A Cameroonian Migrant Was Taken Off Life Support While In ICE Custody Despite Family Wishes
"We believe in miracles. It has happened to other families, why not ours?" the family asked.
A migrant seeking asylum, held at a U.S. Immigration and Customs Enforcement facility in San Diego, died after he was removed from life support — against his family's wishes.
Officials say Nebane Abienwi, 37, from Cameroon, suffered a "medical emergency" on October 1, yet his body remains in America one month later. Abienwi's younger brother, Akongnwi, told USA Today he requested a U.S. visa to identify Abienwi's body and return it to Cameroon but has been denied twice.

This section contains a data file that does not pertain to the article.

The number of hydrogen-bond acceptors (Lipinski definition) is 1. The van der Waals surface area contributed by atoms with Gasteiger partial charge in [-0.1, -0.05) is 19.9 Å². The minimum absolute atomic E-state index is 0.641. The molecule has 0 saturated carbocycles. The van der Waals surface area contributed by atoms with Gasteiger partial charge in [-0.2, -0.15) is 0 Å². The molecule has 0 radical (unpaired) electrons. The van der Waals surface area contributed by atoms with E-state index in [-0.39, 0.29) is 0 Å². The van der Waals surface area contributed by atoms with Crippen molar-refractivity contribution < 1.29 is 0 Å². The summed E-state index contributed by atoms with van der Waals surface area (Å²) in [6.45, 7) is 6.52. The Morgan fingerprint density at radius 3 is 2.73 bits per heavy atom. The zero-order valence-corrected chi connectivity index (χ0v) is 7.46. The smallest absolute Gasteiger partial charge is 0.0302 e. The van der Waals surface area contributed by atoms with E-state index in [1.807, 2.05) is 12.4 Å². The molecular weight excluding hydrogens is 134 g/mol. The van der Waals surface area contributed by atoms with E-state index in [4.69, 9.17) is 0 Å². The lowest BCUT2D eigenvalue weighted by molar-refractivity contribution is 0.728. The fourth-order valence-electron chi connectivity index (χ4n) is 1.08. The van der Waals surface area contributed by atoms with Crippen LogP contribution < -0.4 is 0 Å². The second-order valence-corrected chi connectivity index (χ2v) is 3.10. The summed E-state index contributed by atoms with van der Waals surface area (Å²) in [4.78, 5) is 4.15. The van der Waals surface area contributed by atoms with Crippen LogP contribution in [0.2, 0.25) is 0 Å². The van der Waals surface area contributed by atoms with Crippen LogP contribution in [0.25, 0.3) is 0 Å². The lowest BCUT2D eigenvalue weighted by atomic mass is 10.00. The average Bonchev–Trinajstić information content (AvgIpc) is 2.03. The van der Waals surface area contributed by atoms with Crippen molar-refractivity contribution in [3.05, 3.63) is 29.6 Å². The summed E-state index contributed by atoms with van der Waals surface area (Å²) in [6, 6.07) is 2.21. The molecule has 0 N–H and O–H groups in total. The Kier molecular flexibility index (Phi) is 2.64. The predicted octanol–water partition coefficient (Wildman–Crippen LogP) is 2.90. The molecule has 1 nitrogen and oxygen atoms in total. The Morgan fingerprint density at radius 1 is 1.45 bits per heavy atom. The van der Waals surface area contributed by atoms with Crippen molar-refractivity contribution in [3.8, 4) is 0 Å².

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"The family spoke and said, 'We believe in miracles. It has happened to other families, why not ours?'" Akongnwi said to USA Today. "I made clear he should remain like that and the family would decide if we want to take him off that machine or not."
A report released by ICE detailed the sequence of events regarding the medical history which began on September 11 when Abienwi was evaluated for a skin rash. By September 26, Abienwi was diagnosed with acute severe bleeding within the brain and spent the next few days with declining neurological examinations before being declared brain dead, and removed from life support on October 1.
"We lost our parents when I was young, and Neba [Abienwi] has been taking care of us since then," Akongnwi said. "Every day, I receive 30 phone calls from family members asking what's happening, and I don't know. I don't even know if I'm OK. I don't know if something is wrong with me. I don't know if I'm dead or still living."